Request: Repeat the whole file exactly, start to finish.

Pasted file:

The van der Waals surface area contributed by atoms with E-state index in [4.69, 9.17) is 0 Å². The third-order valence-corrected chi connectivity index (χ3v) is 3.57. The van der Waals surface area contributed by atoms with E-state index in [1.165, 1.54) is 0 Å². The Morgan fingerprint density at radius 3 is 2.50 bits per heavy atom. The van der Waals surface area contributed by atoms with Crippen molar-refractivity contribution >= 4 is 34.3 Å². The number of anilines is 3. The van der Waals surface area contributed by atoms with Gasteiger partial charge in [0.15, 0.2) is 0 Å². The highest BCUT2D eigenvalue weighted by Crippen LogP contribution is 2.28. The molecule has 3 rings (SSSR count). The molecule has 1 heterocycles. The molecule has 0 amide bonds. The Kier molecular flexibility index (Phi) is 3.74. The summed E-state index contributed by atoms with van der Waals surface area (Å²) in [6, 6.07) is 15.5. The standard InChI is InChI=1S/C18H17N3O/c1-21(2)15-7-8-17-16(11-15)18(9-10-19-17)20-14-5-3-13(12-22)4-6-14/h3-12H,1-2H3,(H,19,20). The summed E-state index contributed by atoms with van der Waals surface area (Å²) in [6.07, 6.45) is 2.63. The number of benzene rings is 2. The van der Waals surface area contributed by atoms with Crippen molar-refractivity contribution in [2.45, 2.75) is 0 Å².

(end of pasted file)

The van der Waals surface area contributed by atoms with E-state index in [4.69, 9.17) is 0 Å². The third-order valence-corrected chi connectivity index (χ3v) is 3.57. The van der Waals surface area contributed by atoms with E-state index in [1.165, 1.54) is 0 Å². The Morgan fingerprint density at radius 3 is 2.50 bits per heavy atom. The van der Waals surface area contributed by atoms with Crippen molar-refractivity contribution >= 4 is 34.3 Å². The number of anilines is 3. The van der Waals surface area contributed by atoms with Gasteiger partial charge in [0.15, 0.2) is 0 Å². The highest BCUT2D eigenvalue weighted by Crippen LogP contribution is 2.28. The molecule has 3 rings (SSSR count). The molecule has 1 heterocycles. The molecule has 0 amide bonds. The Kier molecular flexibility index (Phi) is 3.74. The summed E-state index contributed by atoms with van der Waals surface area (Å²) in [6, 6.07) is 15.5. The standard InChI is InChI=1S/C18H17N3O/c1-21(2)15-7-8-17-16(11-15)18(9-10-19-17)20-14-5-3-13(12-22)4-6-14/h3-12H,1-2H3,(H,19,20). The summed E-state index contributed by atoms with van der Waals surface area (Å²) in [6.07, 6.45) is 2.63. The number of benzene rings is 2. The van der Waals surface area contributed by atoms with Crippen molar-refractivity contribution in [2.45, 2.75) is 0 Å².